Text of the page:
Powerful Duke

The news that Alabama might play Duke in 2006, the first year in which NCAA teams will be allowed to play a 12th regular season football game on an annual basis, has brought mixed reviews, at best. Although Steve Spurrier may give the Blue Devils some respect, not many others do. But once upon a time Duke was a powerhouse, too much for Alabama.

Spurrier, now the coach at South Carolina, got his head coaching start at Duke before going on to fame with the Florida Gators and flop with the Washington Redskins. When Spurrier was at Florida and a voter in the Coaches‚ Poll, he always gave Duke a vote in the top 25 in the pre-season rankings.

Although there has been no official announcement, it is believed that Duke will play Alabama in Tuscaloosa next year and that Bama will return the game at a future date, perhaps not in 2007.

In 1944 with World War II having taken most of the able-bodied men for military service, the Alabama football team of Coach Frank Thomas was made up primarily of freshmen (the "War Babies"). One of those freshmen was Harry Gilmer, one of the greatest to play the game of football. Gilmer, the left halfback in Bama‚s Notre Dame box offense, was famous for his jump pass.

In 1945, he would lead Alabama to an undefeated season, including a 34-14 romp over Southern Cal in the Rose Bowl, a game that caused the Pac-8 (later the Pac 10) to shut the door to Bama and other Southern teams, making a deal to play the Big Ten champion each year. Ten members of that 1945 team, including Gilmer, had a 60th reunion in Tuscaloosa last weekend.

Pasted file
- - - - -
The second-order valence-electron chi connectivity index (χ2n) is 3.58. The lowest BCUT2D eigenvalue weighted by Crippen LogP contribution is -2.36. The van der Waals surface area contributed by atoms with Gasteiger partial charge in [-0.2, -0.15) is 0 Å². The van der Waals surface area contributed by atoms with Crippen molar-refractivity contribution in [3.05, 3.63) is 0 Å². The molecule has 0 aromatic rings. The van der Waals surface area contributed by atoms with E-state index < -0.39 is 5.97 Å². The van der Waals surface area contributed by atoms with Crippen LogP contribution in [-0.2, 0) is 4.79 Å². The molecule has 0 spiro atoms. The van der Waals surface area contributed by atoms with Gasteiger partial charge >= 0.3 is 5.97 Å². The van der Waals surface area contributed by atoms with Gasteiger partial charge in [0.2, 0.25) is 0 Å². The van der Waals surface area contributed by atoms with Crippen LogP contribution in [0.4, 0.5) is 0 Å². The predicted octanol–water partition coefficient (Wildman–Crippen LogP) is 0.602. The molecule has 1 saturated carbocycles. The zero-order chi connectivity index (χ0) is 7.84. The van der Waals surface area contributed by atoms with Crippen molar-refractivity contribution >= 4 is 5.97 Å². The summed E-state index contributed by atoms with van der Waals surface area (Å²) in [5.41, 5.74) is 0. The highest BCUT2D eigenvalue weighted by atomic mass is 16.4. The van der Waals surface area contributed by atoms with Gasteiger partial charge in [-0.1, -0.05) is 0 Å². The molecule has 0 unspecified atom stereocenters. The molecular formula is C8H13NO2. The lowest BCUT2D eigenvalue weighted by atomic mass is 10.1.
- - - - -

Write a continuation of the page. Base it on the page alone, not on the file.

But Alabama also had a remarkable 1944 season.

Alabama‚s regular season of record of 5-1-2 was less than outstanding. It included a loss to Georgia and ties with LSU and Tennessee. But it was good enough to get the Crimson Tide an invitation to a relatively new bowl, the Sugar Bowl.

That was the good news. The bad news is that the opponent was Duke, which was not made up of freshmen. The Blue Devils had a roster full of experienced college players enrolled at Duke as Navy trainees.

Duke was heavily favored when the teams met on January 1, 1945. It turned out to be the most dramatic Sugar Bowl game until Alabama and Notre Dame played at the end of the 1973 season.

Rice also called the freshman Gilmer, "the greatest college passer I ever saw."

In the new book, "What It Means To Be Crimson Tide," Gilmer said:

"I probably gained some attention when we went to play Duke in the Sugar Bowl at the end of the 1944 season. T‚hat game meant a lot to me because we threw only eight passes, but we completed all eight of them. The last play of the game was a pass I threw to Ralph Jones. He was out long, and the pass was a little short, so he was able to adjust and make the catch. But that also allowed the last Duke defender to get him. The guy who was covering him dove and slapped Ralph‚s foot and tripped him up. He was the only guy who could have caught him."

A member of the College Football Hall of Fame, he was an All-America and SEC Player of the Year and accounted for an Alabama record 52 touchdowns in 1946.He still ranks first all-time in punt returns and second all-time in interceptions as a defensive back. In 1946 he led Alabama in rushing, passing, interceptions, punt returns, and kickoff returns.

"What It Means To Be Crimson Tide," the 300-plus page, oversized book featuring some 62 former Alabama players plus former Coach Gene Stallings, is now available. Order by VISA or MasterCard by calling 1-205-345-5074. It is $27.95 plus tax (if applicable) and shipping and handling. You may request an autograph by the author, for which there is no charge.

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